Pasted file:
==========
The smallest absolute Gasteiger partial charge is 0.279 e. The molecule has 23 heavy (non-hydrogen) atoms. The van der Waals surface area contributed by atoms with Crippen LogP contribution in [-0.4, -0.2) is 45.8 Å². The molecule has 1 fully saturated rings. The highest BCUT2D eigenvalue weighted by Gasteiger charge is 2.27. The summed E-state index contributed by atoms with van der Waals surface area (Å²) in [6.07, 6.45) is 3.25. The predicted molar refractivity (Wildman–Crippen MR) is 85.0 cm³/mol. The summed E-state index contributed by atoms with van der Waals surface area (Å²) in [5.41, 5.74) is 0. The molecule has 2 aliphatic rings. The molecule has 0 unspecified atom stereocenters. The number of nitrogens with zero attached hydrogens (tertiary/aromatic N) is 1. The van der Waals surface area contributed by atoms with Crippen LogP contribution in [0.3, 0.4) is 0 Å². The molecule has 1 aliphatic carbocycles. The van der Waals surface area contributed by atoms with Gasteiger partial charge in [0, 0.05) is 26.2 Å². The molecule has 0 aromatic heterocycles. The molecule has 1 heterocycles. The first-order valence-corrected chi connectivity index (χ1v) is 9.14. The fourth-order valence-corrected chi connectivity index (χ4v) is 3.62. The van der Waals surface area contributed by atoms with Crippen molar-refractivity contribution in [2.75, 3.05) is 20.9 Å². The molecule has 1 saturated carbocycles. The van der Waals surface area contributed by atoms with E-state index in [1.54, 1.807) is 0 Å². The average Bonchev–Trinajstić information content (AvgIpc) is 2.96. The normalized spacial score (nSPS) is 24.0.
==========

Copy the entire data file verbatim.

The smallest absolute Gasteiger partial charge is 0.279 e. The molecule has 23 heavy (non-hydrogen) atoms. The van der Waals surface area contributed by atoms with Crippen LogP contribution in [-0.4, -0.2) is 45.8 Å². The molecule has 1 fully saturated rings. The highest BCUT2D eigenvalue weighted by Gasteiger charge is 2.27. The summed E-state index contributed by atoms with van der Waals surface area (Å²) in [6.07, 6.45) is 3.25. The predicted molar refractivity (Wildman–Crippen MR) is 85.0 cm³/mol. The summed E-state index contributed by atoms with van der Waals surface area (Å²) in [5.41, 5.74) is 0. The molecule has 2 aliphatic rings. The molecule has 0 unspecified atom stereocenters. The number of nitrogens with zero attached hydrogens (tertiary/aromatic N) is 1. The van der Waals surface area contributed by atoms with Crippen LogP contribution in [0.3, 0.4) is 0 Å². The molecule has 1 aliphatic carbocycles. The van der Waals surface area contributed by atoms with Gasteiger partial charge in [0, 0.05) is 26.2 Å². The molecule has 0 aromatic heterocycles. The molecule has 1 heterocycles. The first-order valence-corrected chi connectivity index (χ1v) is 9.14. The fourth-order valence-corrected chi connectivity index (χ4v) is 3.62. The van der Waals surface area contributed by atoms with Crippen molar-refractivity contribution in [2.75, 3.05) is 20.9 Å². The molecule has 1 saturated carbocycles. The van der Waals surface area contributed by atoms with E-state index in [1.54, 1.807) is 0 Å². The average Bonchev–Trinajstić information content (AvgIpc) is 2.96. The normalized spacial score (nSPS) is 24.0.